Bryologist 53: 145. 1950.

Etymology: For Abel Joel Grout, 1867 – 1947, American bryologist
Basionym: Micromitrium Schimper ex Bescherelle Mém. Soc. Natl. Sci. Nat. Cherbourg 16: 190. 1872,
Treatment appears in FNA Volume 28. Treatment on page 42. Mentioned on page 38, 653.

Plants small, in tomentose mats. Stems creeping, branches erect. Leaves contorted and spirally twisted around stem, ± undulate when dry, erect to wide-spreading when moist, lanceolate to lingulate, sometimes rugose; margins entire or denticulate; apex rounded-obtuse and mucronate or acute and subulate; costa percurrent or excurrent; basal laminal cells oblate to rounded; distal cells rounded-hexagonal or irregularly rounded to elliptic-hexagonal, 3–9 µm, smooth; marginal cells distinct from basal. Sexual condition dioicous or pseudautoicous; perichaetial leaves similar to stem leaves. Seta to 11 mm. Capsule exserted; oblong-ovate to cylindric, usually smooth or obscurely plicate when old, not constricted below mouth; stomata superficial; peristome rudimentary; exostome absent; endostome basal membrane usually low, papillose. Calyptra mitrate, conic, ± lacerate, or divided into many lobes, smooth, naked, plicate, covering less than 1/2 capsule. Spores isosporous or anisosporous.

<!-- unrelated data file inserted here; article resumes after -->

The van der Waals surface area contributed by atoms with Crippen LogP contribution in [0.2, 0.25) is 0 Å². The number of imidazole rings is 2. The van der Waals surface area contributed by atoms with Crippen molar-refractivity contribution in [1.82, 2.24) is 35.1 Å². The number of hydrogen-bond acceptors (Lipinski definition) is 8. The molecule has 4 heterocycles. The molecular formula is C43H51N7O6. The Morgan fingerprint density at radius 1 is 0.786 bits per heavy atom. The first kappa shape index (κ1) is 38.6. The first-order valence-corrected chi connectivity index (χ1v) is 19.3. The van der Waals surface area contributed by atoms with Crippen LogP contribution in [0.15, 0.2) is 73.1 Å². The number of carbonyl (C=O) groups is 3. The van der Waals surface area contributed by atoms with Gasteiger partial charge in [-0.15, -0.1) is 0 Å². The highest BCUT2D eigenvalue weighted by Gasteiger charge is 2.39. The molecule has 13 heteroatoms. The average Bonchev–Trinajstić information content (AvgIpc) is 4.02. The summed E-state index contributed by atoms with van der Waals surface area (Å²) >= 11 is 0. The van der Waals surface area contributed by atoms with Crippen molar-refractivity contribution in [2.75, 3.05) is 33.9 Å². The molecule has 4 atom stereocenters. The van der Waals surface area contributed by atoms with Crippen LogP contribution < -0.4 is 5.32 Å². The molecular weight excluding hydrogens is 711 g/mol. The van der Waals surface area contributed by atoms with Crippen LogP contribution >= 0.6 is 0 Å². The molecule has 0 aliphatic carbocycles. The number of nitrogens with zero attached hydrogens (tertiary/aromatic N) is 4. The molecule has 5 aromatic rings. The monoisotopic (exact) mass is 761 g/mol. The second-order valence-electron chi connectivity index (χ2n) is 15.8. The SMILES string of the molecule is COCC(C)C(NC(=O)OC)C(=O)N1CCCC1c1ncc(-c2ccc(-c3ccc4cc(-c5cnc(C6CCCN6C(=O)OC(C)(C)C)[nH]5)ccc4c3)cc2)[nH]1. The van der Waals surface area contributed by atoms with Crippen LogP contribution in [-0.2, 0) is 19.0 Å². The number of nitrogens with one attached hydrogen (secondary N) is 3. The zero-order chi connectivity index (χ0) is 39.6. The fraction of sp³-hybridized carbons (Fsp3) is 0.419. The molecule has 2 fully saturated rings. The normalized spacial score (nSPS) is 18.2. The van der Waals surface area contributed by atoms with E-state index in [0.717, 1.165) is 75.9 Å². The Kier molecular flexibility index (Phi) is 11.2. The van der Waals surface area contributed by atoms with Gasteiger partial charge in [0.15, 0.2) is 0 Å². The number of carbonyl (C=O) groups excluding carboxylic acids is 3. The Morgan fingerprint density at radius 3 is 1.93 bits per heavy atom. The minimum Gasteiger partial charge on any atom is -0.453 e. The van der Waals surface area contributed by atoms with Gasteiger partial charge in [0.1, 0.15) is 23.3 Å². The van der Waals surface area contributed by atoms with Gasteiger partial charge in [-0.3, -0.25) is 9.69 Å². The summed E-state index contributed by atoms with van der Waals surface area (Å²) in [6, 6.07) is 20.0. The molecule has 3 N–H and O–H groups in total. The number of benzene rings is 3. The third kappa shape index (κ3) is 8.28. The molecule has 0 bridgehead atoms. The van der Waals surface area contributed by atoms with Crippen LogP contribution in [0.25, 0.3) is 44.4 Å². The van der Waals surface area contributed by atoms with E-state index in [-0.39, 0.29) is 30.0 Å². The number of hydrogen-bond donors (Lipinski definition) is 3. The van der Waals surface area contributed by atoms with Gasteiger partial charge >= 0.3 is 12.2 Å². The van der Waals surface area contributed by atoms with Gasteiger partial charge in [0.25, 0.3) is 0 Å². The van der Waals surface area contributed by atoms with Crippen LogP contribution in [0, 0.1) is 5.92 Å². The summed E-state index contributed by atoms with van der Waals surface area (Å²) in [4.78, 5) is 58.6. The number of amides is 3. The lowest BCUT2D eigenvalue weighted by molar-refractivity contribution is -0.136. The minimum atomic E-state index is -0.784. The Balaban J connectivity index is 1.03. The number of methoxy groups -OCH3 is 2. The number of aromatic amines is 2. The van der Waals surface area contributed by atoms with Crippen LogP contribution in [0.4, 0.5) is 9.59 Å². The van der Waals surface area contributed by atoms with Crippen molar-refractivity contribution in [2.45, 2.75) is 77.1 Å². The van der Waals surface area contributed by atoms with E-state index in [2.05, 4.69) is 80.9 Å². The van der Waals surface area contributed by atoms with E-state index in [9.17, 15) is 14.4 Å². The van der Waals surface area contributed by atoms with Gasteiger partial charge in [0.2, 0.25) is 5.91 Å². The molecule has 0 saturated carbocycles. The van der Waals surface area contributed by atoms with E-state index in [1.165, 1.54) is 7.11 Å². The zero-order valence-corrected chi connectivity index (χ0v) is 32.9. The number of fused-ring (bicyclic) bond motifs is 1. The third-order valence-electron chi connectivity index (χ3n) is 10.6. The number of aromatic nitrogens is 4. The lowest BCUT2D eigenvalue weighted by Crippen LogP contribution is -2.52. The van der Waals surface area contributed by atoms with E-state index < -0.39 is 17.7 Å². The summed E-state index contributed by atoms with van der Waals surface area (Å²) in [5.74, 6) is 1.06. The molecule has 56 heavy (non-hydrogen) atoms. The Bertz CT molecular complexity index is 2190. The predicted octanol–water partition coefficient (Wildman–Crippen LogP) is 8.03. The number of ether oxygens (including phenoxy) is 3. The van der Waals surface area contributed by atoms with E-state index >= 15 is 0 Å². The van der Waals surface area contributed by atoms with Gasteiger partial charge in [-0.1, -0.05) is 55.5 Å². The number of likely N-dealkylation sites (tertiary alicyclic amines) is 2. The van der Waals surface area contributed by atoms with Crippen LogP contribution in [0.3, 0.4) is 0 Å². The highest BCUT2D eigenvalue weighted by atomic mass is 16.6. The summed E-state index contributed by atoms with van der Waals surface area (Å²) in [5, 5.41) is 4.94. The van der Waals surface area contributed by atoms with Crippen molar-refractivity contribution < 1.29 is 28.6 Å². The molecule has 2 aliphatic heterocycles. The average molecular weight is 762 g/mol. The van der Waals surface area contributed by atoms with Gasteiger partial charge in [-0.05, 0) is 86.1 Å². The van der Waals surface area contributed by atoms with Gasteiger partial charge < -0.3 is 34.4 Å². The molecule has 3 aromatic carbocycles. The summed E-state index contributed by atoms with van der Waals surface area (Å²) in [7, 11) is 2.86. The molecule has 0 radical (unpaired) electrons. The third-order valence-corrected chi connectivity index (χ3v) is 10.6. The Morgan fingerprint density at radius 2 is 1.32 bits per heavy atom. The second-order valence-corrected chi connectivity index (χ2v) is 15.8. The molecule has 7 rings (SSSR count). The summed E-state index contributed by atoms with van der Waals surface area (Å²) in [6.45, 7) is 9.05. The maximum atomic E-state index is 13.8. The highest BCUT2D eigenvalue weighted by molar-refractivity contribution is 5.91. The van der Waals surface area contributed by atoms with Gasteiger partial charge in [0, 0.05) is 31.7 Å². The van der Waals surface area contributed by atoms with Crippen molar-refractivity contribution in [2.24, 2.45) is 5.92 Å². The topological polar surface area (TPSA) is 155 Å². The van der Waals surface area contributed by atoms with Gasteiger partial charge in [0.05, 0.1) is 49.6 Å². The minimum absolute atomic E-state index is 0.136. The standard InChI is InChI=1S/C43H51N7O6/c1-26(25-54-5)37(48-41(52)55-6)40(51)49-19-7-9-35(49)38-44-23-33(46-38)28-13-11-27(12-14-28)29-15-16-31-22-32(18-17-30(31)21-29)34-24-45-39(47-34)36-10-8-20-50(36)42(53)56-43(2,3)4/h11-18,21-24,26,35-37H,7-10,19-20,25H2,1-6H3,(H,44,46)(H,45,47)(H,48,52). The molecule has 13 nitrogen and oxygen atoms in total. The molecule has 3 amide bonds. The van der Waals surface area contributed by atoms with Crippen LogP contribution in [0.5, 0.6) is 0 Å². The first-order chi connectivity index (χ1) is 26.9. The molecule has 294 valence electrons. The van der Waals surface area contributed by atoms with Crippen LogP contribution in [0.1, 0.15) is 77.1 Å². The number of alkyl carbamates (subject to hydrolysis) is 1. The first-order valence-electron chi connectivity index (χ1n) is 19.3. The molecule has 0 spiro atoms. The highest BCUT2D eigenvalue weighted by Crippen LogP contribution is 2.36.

Fla., Mexico, Central America, South America, Asia, Africa, Australia, pantropical regions.


Species ca. 20 (2 in the flora).

In Groutiella, the branches are usually simple, to 2 cm; the leaf margins are plane or broadly reflexed; the basal laminal cells are yellowish; the distal cells are bulging; the marginal cells are elongate-linear basally, extending 1/4 or more the leaf length, sometimes nearly to the apex as a border; and the operculum is more or less convex-conic with a long rostrum.

Selected References



1 Distal leaves widest distally; apex acute, ending in long, linear, fragile subula. Groutiella tomentosa
1 Distal leaves widest mid leaf or distally; apex rounded-obtuse, mucronate, not fragile. Groutiella tumidula